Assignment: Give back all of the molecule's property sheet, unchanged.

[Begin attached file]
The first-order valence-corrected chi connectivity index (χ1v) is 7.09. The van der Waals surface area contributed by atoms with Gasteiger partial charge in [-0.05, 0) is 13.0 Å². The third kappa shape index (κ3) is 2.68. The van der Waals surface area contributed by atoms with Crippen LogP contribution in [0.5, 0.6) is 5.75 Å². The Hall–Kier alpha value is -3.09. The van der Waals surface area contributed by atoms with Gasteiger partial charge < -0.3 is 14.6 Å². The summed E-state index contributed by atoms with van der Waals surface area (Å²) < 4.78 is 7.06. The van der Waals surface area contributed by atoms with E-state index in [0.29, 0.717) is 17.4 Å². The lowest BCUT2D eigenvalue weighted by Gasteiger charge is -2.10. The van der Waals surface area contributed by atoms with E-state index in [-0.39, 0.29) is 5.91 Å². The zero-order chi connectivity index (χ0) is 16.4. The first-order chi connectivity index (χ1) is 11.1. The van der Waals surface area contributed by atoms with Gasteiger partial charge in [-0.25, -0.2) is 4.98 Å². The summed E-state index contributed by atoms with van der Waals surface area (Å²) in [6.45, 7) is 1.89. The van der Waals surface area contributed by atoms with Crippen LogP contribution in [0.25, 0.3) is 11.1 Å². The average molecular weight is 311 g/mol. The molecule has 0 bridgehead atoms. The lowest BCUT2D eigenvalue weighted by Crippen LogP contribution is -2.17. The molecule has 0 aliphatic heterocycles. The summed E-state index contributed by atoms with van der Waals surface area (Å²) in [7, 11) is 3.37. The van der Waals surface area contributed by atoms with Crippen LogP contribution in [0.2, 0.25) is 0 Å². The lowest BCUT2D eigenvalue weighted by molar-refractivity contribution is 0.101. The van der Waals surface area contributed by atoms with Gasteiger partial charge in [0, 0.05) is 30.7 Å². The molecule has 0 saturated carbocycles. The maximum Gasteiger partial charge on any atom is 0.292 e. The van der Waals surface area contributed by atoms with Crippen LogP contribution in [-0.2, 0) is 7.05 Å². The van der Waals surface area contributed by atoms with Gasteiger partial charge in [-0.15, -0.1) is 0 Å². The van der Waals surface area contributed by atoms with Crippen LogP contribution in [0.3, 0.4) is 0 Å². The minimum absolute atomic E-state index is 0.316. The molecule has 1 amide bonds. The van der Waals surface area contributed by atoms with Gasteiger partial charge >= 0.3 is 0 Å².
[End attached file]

The first-order valence-corrected chi connectivity index (χ1v) is 7.09. The van der Waals surface area contributed by atoms with Gasteiger partial charge in [-0.05, 0) is 13.0 Å². The third kappa shape index (κ3) is 2.68. The van der Waals surface area contributed by atoms with Crippen LogP contribution in [0.5, 0.6) is 5.75 Å². The Hall–Kier alpha value is -3.09. The van der Waals surface area contributed by atoms with Gasteiger partial charge < -0.3 is 14.6 Å². The summed E-state index contributed by atoms with van der Waals surface area (Å²) < 4.78 is 7.06. The van der Waals surface area contributed by atoms with E-state index in [0.29, 0.717) is 17.4 Å². The lowest BCUT2D eigenvalue weighted by Gasteiger charge is -2.10. The van der Waals surface area contributed by atoms with E-state index in [-0.39, 0.29) is 5.91 Å². The zero-order chi connectivity index (χ0) is 16.4. The first-order chi connectivity index (χ1) is 11.1. The van der Waals surface area contributed by atoms with Gasteiger partial charge in [-0.25, -0.2) is 4.98 Å². The summed E-state index contributed by atoms with van der Waals surface area (Å²) in [6.45, 7) is 1.89. The van der Waals surface area contributed by atoms with Crippen LogP contribution in [0.25, 0.3) is 11.1 Å². The average molecular weight is 311 g/mol. The molecule has 0 bridgehead atoms. The lowest BCUT2D eigenvalue weighted by Crippen LogP contribution is -2.17. The molecule has 0 aliphatic heterocycles. The summed E-state index contributed by atoms with van der Waals surface area (Å²) in [7, 11) is 3.37. The van der Waals surface area contributed by atoms with Crippen LogP contribution in [0.2, 0.25) is 0 Å². The lowest BCUT2D eigenvalue weighted by molar-refractivity contribution is 0.101. The van der Waals surface area contributed by atoms with Gasteiger partial charge in [0, 0.05) is 30.7 Å². The molecule has 0 saturated carbocycles. The maximum Gasteiger partial charge on any atom is 0.292 e. The van der Waals surface area contributed by atoms with Crippen LogP contribution in [-0.2, 0) is 7.05 Å². The van der Waals surface area contributed by atoms with Gasteiger partial charge in [-0.15, -0.1) is 0 Å². The van der Waals surface area contributed by atoms with Crippen LogP contribution in [0.3, 0.4) is 0 Å². The minimum absolute atomic E-state index is 0.316. The molecule has 1 amide bonds. The van der Waals surface area contributed by atoms with Gasteiger partial charge >= 0.3 is 0 Å².